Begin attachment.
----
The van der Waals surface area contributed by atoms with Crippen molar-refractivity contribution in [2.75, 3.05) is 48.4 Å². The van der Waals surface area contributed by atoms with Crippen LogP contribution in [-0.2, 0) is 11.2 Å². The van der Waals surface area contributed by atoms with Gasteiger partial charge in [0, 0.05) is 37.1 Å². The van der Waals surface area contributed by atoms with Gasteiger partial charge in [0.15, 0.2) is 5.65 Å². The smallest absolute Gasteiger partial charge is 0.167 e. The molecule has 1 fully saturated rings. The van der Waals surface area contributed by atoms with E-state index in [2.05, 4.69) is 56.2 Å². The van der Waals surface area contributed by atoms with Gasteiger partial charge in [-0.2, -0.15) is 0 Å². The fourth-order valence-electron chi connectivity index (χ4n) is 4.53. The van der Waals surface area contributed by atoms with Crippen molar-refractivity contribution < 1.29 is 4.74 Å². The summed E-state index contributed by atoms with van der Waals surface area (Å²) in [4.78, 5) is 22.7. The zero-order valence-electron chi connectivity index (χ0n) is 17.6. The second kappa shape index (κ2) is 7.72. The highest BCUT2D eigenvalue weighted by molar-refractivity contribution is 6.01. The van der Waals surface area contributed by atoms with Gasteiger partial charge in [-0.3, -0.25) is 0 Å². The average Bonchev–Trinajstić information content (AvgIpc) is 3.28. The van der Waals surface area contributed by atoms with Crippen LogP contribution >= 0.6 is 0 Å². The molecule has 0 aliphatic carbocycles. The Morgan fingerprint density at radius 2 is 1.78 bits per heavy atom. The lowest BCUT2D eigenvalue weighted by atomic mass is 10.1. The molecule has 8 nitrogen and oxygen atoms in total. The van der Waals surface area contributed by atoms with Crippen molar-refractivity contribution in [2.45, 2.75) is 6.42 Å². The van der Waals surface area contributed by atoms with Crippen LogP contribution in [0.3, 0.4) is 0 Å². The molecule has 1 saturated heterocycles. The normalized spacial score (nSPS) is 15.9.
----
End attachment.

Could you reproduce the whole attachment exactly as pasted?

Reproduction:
The van der Waals surface area contributed by atoms with Crippen molar-refractivity contribution in [2.75, 3.05) is 48.4 Å². The van der Waals surface area contributed by atoms with Crippen LogP contribution in [-0.2, 0) is 11.2 Å². The van der Waals surface area contributed by atoms with Gasteiger partial charge in [0, 0.05) is 37.1 Å². The van der Waals surface area contributed by atoms with Gasteiger partial charge in [0.15, 0.2) is 5.65 Å². The smallest absolute Gasteiger partial charge is 0.167 e. The molecule has 1 fully saturated rings. The van der Waals surface area contributed by atoms with E-state index in [2.05, 4.69) is 56.2 Å². The van der Waals surface area contributed by atoms with Gasteiger partial charge in [-0.2, -0.15) is 0 Å². The fourth-order valence-electron chi connectivity index (χ4n) is 4.53. The van der Waals surface area contributed by atoms with Crippen molar-refractivity contribution < 1.29 is 4.74 Å². The summed E-state index contributed by atoms with van der Waals surface area (Å²) in [4.78, 5) is 22.7. The zero-order valence-electron chi connectivity index (χ0n) is 17.6. The second kappa shape index (κ2) is 7.72. The highest BCUT2D eigenvalue weighted by molar-refractivity contribution is 6.01. The van der Waals surface area contributed by atoms with Gasteiger partial charge in [-0.3, -0.25) is 0 Å². The average Bonchev–Trinajstić information content (AvgIpc) is 3.28. The van der Waals surface area contributed by atoms with Crippen LogP contribution >= 0.6 is 0 Å². The molecule has 0 aliphatic carbocycles. The Morgan fingerprint density at radius 2 is 1.78 bits per heavy atom. The lowest BCUT2D eigenvalue weighted by atomic mass is 10.1. The molecule has 8 nitrogen and oxygen atoms in total. The van der Waals surface area contributed by atoms with Crippen molar-refractivity contribution in [2.45, 2.75) is 6.42 Å². The van der Waals surface area contributed by atoms with Crippen LogP contribution in [0.3, 0.4) is 0 Å². The molecule has 1 saturated heterocycles. The normalized spacial score (nSPS) is 15.9.